> [TELECOM Digest Editor's Note:
> Now regards the other part of your letter, children or other
> 'first-time users' of telco; how do they get service, etc? Well Lisa,
> I remember quite well, as you must, in the 1950-60's when you called
> the business office to get a phone installed, the 'telephone man' came
> out the same day or the next morning at latest, put it in and turned
> it on. There were no questions asked; there were no credit limits set;
> that was your business.
In Philadelphia (and I think NYC) new customers had to put in a
deposit for several months.
When I got my own phone line in my parents' house, they gave me a
choice of being on my parents' bill immediately or giving them a
deposit for an account in my name. I wanted to my account and some
privacy so I paid a deposit. I got it back after four months. It may
have had interest. (As an aside, their check was still in the old Bell
System logo and was pretty fancy. I wish I made a photocopy of it.)
As an aside, they used the yellow-black wires for my line. These were
once used for Trimline lights by the former owner but we didn't have
any Trimlines. I got basic black hard wired. Modular came out a few
I don't blame them for this policy since utilities get badly burned by
deadbeats. The "progressives" feel sorry for the poor and force
difficult procedures before service is cut off for any utility. The
reality is that many people take full advtg of this and cheat the
The Philadelphia Gas Works, being city owned and subject to extensive
pressure, had an extremely liberal disconnect policy and as a result a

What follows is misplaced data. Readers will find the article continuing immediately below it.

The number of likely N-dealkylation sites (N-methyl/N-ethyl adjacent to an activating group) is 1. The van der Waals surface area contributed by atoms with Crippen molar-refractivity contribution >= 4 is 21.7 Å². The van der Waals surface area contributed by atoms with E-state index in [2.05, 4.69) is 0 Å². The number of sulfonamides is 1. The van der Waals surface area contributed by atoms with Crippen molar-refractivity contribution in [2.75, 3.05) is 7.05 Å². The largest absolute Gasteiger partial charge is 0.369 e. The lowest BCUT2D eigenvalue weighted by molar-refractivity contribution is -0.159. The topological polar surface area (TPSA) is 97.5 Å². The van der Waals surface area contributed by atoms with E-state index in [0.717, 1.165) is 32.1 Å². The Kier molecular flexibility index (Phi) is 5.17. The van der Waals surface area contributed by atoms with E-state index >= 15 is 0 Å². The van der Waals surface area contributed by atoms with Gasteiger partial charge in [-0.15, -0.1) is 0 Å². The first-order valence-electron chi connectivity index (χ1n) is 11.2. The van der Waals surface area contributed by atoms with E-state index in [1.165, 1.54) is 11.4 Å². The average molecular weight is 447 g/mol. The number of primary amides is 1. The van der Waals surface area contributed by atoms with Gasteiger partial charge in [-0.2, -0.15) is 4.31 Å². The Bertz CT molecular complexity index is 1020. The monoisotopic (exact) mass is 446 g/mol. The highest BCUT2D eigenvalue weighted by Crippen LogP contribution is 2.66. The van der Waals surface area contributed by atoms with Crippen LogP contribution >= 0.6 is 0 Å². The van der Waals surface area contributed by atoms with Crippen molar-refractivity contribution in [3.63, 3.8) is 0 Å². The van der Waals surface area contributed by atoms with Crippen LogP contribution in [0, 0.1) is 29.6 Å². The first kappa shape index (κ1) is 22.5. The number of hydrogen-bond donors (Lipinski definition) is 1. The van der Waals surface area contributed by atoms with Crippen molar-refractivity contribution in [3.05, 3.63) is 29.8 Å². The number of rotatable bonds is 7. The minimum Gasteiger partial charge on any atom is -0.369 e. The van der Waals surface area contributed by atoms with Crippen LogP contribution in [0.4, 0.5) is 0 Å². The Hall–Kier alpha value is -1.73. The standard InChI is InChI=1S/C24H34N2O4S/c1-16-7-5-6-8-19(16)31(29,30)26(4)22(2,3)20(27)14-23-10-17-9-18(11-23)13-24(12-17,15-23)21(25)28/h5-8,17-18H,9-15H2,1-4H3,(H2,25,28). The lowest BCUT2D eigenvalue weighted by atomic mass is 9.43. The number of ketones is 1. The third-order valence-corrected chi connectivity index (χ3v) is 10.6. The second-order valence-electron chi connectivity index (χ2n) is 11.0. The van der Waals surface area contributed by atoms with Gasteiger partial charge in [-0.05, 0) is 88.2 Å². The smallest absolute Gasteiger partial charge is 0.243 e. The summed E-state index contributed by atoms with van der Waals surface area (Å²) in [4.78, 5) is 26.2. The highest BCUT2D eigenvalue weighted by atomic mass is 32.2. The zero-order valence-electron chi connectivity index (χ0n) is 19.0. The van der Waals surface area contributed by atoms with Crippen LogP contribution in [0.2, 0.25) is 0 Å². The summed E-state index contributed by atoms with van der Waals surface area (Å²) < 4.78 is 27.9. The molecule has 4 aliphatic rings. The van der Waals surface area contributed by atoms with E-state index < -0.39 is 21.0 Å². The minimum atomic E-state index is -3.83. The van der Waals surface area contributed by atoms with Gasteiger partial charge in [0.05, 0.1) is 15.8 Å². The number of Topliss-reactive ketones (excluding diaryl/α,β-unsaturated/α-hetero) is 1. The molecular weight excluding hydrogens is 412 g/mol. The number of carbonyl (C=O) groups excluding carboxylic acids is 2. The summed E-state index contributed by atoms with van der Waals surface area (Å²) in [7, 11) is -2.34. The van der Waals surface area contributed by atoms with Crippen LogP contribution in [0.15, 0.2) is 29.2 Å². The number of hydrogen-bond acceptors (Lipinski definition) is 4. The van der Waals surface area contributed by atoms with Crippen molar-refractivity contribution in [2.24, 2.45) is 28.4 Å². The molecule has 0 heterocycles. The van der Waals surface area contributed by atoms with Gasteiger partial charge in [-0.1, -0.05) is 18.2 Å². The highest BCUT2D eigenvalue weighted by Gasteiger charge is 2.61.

huge deadbeat load. Finally pressure from other quarters--the people
who actually paid the bills--forced a change.
From time to time there's a fatal house fire from candles or stoves
where the electric is cut off for non payment, and the "cruel" electric
company is blamed, not the people who failed to pay the bill.
For whatever reasons, these pressures seem to be more of a city
problem. In the suburbs, the attitude is different.
> Now the other day, I decided to call AT&T to inquire about some sort
> of promotional deal I got in the mail; they refused to discuss it at
> all until they had my street address and social security number which
> I refused to give them. I guess things are changing a lot. PAT]
Part of this is to protect the company, part of it is to protect us
from identity theft. What irks me is that corporate American's never
ending battle to sell us more stuff is responsible for identity theft,
such as giving instant credit in stores and issuing credit cards like
crazy. Further, most businesses are national chains with processing
centralized, so there is no local controls or knowing the person.
I checked the requirements for a 16 y/o to get their first driver's
license. They are required to bring in a variety of documents, but one
of which must be a photo ID. A school transcript is not enough, this
is in addition to that. I guess all schools issue photo IDs now, my
public high school sure as heck didn't have the money for that. Our
computer generated class schedule card served as our ID card. 'Course
we didn't have metal detectors or cameras in public schools then
either. Do all schools give kids photo ID these days?
Cops sometimes stop pedestrians for suspicious activities, such as
taking pictures. I wonder what would happen if someone didn't have a
driver's license or state ID, but had other ID, like an employer's
card, library card, etc. I wish I had the resources to test the
system, but I don't and lawyers are expensive.